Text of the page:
Have you noticed signs of obsessive-compulsive disorder in your teen? OCD is an anxiety disorder that causes intrusive, irrational thoughts in sufferers that they feel can only be tempered by repeating certain behaviors. Common intrusive thoughts include feeling that harm may come to yourself or someone in your family, or fear that you have done something unsafe, such as left the stove on or the door unlocked. Common compulsions that help relieve the anxiety that comes with such thoughts are repeated checking, hand-washing, counting, or arranging objects just so. Left unchecked, these obsessions and compulsions can get out of control, taking over the life of sufferers so that there is little time left for anything else. Thankfully, treatment is available.
OCD does not discriminate between the sexes or among ethnic groups. Sign of the disorder often can be seen in childhood, but they sometimes wait until the teen years or early adulthood to manifest themselves. OCD is believed to be genetic, so the chances of inheriting it from a family member are increased.
You may be able to spot symptoms of OCD in a child, but when a teen or young adult is suffering, they often are capable of hiding it for a period of time out of fear, embarrassment and worry. If asked, they may deny any problem. They may be afraid to voice their intrusive thoughts, or they may just hope they go away on their own. These thoughts can wax and wane, but they rarely go completely away, as it is believed their origin is rooted in a brain dysfunction.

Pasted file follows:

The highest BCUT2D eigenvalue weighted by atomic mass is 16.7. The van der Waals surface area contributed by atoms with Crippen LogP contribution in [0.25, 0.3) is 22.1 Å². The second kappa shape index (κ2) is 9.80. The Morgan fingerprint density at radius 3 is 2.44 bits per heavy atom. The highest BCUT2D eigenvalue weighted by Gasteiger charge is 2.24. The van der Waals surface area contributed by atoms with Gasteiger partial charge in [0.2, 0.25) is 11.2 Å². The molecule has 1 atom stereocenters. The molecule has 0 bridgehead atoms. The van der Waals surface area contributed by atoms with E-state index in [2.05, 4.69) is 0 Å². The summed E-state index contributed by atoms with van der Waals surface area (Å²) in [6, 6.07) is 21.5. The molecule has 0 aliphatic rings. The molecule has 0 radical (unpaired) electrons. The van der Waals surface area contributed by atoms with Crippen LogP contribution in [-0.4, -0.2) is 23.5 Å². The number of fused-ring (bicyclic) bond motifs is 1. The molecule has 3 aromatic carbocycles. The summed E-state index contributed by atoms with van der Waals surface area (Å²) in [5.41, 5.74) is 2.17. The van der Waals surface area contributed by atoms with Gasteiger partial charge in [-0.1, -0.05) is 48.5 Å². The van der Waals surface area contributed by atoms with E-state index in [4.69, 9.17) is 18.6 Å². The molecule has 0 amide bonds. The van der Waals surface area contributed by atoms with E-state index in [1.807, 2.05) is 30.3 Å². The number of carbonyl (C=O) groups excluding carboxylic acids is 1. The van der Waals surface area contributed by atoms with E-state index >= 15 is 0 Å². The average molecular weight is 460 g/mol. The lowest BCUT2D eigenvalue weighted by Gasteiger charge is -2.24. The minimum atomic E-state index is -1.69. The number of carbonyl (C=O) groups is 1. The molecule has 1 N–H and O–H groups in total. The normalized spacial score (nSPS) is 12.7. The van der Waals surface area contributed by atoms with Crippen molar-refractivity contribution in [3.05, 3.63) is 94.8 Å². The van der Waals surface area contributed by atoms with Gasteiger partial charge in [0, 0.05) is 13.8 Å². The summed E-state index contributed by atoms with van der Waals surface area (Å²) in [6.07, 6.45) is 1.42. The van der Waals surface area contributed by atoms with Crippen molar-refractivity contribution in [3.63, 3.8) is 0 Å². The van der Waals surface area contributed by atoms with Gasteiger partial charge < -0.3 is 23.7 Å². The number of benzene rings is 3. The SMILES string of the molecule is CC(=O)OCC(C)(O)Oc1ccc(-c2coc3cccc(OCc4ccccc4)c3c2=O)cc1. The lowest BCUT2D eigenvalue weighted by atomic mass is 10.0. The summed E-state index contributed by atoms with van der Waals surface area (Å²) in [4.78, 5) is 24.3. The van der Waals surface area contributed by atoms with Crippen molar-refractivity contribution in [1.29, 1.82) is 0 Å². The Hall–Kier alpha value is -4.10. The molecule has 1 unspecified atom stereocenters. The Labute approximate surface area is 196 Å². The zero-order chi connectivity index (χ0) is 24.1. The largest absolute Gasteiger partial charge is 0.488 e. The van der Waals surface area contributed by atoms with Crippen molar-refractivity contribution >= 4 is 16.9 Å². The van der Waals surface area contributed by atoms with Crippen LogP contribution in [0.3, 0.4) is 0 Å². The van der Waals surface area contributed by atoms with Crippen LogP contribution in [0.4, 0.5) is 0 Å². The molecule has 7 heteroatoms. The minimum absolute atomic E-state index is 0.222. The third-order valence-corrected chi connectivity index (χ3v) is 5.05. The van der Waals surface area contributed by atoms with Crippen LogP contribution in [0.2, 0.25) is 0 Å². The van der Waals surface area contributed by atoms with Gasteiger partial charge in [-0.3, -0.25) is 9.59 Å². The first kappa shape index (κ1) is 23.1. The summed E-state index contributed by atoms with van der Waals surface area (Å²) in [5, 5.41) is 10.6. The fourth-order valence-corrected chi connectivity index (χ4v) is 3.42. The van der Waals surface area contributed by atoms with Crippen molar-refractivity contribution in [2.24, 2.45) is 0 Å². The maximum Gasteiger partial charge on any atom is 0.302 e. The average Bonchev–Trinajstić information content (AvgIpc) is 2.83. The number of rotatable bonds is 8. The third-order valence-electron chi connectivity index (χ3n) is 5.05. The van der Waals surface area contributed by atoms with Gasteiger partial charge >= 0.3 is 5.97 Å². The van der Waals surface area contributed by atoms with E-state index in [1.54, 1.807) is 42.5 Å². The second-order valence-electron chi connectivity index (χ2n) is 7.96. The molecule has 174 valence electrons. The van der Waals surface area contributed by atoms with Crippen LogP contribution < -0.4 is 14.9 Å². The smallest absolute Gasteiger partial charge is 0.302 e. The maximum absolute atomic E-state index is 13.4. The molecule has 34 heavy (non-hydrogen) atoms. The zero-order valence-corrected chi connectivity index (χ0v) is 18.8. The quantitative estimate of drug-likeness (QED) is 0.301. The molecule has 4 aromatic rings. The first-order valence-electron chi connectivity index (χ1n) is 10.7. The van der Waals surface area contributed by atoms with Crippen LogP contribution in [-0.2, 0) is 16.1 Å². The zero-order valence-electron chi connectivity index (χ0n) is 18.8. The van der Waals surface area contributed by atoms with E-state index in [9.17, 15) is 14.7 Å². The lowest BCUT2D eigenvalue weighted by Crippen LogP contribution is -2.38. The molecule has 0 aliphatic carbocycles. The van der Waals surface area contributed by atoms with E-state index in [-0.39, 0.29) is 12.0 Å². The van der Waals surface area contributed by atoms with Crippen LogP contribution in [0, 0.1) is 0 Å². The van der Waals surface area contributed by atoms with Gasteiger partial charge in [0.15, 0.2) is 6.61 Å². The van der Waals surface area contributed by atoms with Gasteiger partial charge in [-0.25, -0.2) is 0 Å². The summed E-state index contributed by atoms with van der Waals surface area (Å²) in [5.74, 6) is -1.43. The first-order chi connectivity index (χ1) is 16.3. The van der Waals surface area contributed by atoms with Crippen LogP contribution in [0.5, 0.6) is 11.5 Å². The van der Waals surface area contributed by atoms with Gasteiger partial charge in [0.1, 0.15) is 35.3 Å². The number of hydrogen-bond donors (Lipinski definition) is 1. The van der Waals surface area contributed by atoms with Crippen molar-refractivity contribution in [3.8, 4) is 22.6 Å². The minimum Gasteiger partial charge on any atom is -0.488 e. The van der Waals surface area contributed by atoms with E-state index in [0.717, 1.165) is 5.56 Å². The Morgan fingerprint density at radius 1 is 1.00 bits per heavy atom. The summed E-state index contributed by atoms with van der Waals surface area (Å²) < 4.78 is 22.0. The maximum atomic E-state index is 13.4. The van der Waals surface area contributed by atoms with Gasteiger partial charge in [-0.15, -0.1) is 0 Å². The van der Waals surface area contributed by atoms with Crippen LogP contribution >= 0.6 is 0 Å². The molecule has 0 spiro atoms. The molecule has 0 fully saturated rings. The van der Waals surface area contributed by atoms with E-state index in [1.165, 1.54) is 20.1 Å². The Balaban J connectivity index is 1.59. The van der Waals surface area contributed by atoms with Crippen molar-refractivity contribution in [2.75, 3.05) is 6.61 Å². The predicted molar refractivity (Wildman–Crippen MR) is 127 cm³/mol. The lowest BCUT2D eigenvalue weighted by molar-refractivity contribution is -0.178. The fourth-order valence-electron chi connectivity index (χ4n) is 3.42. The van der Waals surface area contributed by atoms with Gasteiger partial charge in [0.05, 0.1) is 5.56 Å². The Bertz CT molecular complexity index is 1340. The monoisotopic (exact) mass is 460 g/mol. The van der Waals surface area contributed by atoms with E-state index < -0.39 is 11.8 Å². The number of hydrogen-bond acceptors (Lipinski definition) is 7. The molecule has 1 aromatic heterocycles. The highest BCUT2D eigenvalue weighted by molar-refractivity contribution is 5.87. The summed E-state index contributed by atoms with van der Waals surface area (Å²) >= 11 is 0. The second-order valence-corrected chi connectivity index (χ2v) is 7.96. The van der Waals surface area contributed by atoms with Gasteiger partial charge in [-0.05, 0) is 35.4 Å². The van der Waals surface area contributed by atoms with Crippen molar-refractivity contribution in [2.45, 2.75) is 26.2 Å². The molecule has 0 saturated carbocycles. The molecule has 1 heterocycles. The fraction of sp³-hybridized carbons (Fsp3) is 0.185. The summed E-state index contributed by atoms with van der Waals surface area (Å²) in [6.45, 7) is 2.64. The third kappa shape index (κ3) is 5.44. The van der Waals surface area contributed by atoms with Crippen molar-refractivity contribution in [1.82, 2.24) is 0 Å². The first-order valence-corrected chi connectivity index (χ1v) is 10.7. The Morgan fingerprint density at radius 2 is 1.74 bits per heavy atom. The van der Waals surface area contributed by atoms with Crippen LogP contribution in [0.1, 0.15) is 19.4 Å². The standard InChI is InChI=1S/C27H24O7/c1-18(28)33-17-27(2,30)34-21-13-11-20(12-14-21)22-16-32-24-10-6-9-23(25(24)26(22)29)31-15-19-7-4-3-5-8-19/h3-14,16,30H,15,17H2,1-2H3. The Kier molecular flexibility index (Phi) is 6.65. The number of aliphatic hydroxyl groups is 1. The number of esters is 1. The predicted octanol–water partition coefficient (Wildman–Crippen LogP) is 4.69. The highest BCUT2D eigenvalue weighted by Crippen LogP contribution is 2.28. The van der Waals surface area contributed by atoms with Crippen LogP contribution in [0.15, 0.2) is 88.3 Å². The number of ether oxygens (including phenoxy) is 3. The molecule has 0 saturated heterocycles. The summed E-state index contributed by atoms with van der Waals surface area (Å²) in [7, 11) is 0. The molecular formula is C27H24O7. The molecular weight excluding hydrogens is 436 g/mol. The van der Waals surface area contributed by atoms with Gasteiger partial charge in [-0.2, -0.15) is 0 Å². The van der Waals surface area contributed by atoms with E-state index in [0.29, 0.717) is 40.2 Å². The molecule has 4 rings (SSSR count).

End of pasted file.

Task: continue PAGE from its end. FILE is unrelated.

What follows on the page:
Medication and Therapy
That does not mean, however, that those with OCD are doomed to suffer. Many find medication to be helpful. The same medications used for depression — selective serotonin reuptake inhibitors — often are useful in combatting OCD. Combining medication with behavioral therapy if often the best course of treatment. In behavioral therapy, the therapist works with the patient to allow the intrusive thoughts to enter the mind, then resist the urge to act on the compulsion. At first it is difficult, but with practice, it becomes easier, and eventually the thoughts become less anxiety-provoking.
The teen years are fraught with all types of anxieties. The way each person handles anxiety is different, and those prone to OCD will likely see their anxieties manifested by intrusive thoughts and compulsive actions. Therefore, the sooner they are able to identify and deal with anxieties, the easier it will be for them to manage their disorder. They need to know that it is not their fault they have OCD, they did not cause it and cannot make it go away, but they do have the power to control it with the proper help.
Havenwood Academy has a proven program for treating teens with OCD. Their residential facility offers hope to those who have tried, unsuccessfully, to combat this disorder at home. If your teen is suffering from obsessive-compulsive disorder, call Havenwood today to see how they can help you help her reclaim her life.